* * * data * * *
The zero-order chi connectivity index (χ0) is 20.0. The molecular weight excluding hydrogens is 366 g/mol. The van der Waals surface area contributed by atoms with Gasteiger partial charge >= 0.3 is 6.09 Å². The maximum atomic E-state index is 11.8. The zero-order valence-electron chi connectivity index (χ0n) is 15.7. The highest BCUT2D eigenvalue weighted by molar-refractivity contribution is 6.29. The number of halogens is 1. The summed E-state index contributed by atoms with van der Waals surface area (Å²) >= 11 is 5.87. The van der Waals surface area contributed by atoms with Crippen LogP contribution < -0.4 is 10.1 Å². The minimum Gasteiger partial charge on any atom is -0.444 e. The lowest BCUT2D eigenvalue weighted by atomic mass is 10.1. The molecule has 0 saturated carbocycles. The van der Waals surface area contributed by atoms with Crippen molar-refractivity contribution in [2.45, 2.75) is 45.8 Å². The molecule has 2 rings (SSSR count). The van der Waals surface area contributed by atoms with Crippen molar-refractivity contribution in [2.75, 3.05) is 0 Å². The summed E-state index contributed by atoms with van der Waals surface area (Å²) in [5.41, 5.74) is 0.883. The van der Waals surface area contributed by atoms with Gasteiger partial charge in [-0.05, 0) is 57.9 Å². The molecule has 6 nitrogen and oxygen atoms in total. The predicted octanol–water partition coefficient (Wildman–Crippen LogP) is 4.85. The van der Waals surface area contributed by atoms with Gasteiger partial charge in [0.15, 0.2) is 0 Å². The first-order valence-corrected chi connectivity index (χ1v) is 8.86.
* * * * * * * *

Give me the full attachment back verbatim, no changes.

The zero-order chi connectivity index (χ0) is 20.0. The molecular weight excluding hydrogens is 366 g/mol. The van der Waals surface area contributed by atoms with Gasteiger partial charge >= 0.3 is 6.09 Å². The maximum atomic E-state index is 11.8. The zero-order valence-electron chi connectivity index (χ0n) is 15.7. The highest BCUT2D eigenvalue weighted by molar-refractivity contribution is 6.29. The number of halogens is 1. The summed E-state index contributed by atoms with van der Waals surface area (Å²) >= 11 is 5.87. The van der Waals surface area contributed by atoms with Crippen LogP contribution < -0.4 is 10.1 Å². The minimum Gasteiger partial charge on any atom is -0.444 e. The lowest BCUT2D eigenvalue weighted by atomic mass is 10.1. The molecule has 0 saturated carbocycles. The van der Waals surface area contributed by atoms with Crippen molar-refractivity contribution in [2.45, 2.75) is 45.8 Å². The molecule has 2 rings (SSSR count). The van der Waals surface area contributed by atoms with Crippen molar-refractivity contribution in [2.75, 3.05) is 0 Å². The summed E-state index contributed by atoms with van der Waals surface area (Å²) in [5.41, 5.74) is 0.883. The van der Waals surface area contributed by atoms with Gasteiger partial charge in [-0.05, 0) is 57.9 Å². The molecule has 6 nitrogen and oxygen atoms in total. The predicted octanol–water partition coefficient (Wildman–Crippen LogP) is 4.85. The van der Waals surface area contributed by atoms with Gasteiger partial charge in [0.15, 0.2) is 0 Å². The first-order valence-corrected chi connectivity index (χ1v) is 8.86.